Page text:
Shivering yet? Seasonal chill? No, it’s just Dead Air


An interview with Scott Overton.

Scott Overton is a radio morning man on Rewind 103.9 FM in Ontario, Canada, who blames his off-kilter perspective on years of lost sleep from waking at 4:00am. His short fiction has been published in magazines including On Spec and Neo-opsis, and the anthologies Tesseracts Sixteen, and Canadian Tales of the Fantastic, among others. His first novel Dead Air (a mystery/thriller) is now available from Scrivener Press, while several SF novels are looking for good homes in the publishing industry. When not writing, Scott’s passions include scuba diving and a couple of collector cars, in which he hopes to someday find enough story inspiration to make them tax deductible.

Scott’s webpage is www.scottoverton.ca

An interview with Scott Overton.

Scott Overton is a radio morning man on Rewind 103.9 FM in Ontario, Canada, who blames his off-kilter perspective on years of lost sleep from waking at 4:00am. His short fiction has been published in magazines including On Spec and Neo-opsis, and the anthologies Tesseracts Sixteen, and Canadian Tales of the Fantastic, among others. His first novel Dead Air (a mystery/thriller) is now available from Scrivener Press, while several SF novels are looking for good homes in the publishing industry. When not writing, Scott’s passions include scuba diving and a couple of collector cars, in which he hopes to someday find enough story inspiration to make them tax deductible.

Scott’s webpage is www.scottoverton.ca

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Thank you, Scott, for taking the time to visit Writerly Goodness in advance of Dead Air’s launch on October 11, 2012 (Living with Lakes Centre, Laurentian University – be there or be … oblong).  I’m very pleased to have you with me, if virtually.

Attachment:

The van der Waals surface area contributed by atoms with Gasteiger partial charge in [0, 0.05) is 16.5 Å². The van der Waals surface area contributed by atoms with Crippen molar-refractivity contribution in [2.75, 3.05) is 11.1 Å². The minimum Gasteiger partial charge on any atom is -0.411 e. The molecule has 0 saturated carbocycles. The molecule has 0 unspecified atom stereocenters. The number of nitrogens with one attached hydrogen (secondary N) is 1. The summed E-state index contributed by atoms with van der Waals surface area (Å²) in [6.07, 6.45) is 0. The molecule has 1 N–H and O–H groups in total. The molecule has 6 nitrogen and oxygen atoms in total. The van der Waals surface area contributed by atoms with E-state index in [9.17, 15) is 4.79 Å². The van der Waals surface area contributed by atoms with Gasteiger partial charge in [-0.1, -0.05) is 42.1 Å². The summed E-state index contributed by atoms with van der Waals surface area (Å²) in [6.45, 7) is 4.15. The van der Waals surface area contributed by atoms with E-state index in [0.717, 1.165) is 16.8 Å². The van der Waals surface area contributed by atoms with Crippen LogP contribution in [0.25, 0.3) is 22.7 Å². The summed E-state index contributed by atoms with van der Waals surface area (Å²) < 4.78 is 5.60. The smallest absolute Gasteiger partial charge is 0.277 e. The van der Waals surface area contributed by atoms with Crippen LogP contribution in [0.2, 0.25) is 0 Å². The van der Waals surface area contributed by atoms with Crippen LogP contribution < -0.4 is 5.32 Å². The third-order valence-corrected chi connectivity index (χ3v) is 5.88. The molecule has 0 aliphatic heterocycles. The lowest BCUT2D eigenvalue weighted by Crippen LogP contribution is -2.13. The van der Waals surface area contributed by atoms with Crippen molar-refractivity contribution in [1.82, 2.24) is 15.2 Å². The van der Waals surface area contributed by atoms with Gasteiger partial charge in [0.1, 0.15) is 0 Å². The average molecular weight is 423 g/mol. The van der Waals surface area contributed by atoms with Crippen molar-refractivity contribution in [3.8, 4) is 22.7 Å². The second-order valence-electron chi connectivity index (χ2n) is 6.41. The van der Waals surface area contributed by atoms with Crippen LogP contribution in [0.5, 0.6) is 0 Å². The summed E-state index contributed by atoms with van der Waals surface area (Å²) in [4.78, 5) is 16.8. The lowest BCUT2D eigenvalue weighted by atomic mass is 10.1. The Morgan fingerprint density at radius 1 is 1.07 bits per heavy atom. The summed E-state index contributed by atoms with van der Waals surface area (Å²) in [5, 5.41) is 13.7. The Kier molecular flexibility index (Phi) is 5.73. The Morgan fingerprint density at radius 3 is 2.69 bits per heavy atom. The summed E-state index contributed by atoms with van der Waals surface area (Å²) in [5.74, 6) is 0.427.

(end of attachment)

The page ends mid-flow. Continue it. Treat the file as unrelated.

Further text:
WG: For those of my readers who may not know what your novel is about, could you give them a brief synopsis?

Scott: Sure. It’s about a radio morning man named Lee Garrett who makes a joke on the radio about a neo-Nazi gang and a few days later he finds a death threat left for him. Then a series of incidents of mischief and vandalism turns into outright attempts on his life. Someone wants him dead, and he doesn’t know who or why.

WG: Where did the idea for Dead Air come from?

Scott: I’m a morning radio broadcaster myself, and I was struck by the vulnerability of even small-scale celebrities. People think they know us, but we don’t know them. And it’s very easy to make an enemy without meaning to, or even knowing that you have. I also wanted to explore how an ordinary person would try to cope with such a devastating threat (as opposed to some Hollywood hero who’d just get a gun and blow the bad guys away).

WG: Writing process is a personal interest of mine.  Would you be able to speak to your process in writing Dead Air?

Scott: It took at least five years to write the first version of Dead Air because I was working full-time and was involved in quite a bit of charity work. I worked on it whenever I could: evenings, weekends, and vacation time, but was impossible for me to stick to a routine because of my other commitments. Fortunately I have an upstairs room that became my study and interruptions were discouraged (even when I was hogging the family’s only computer!)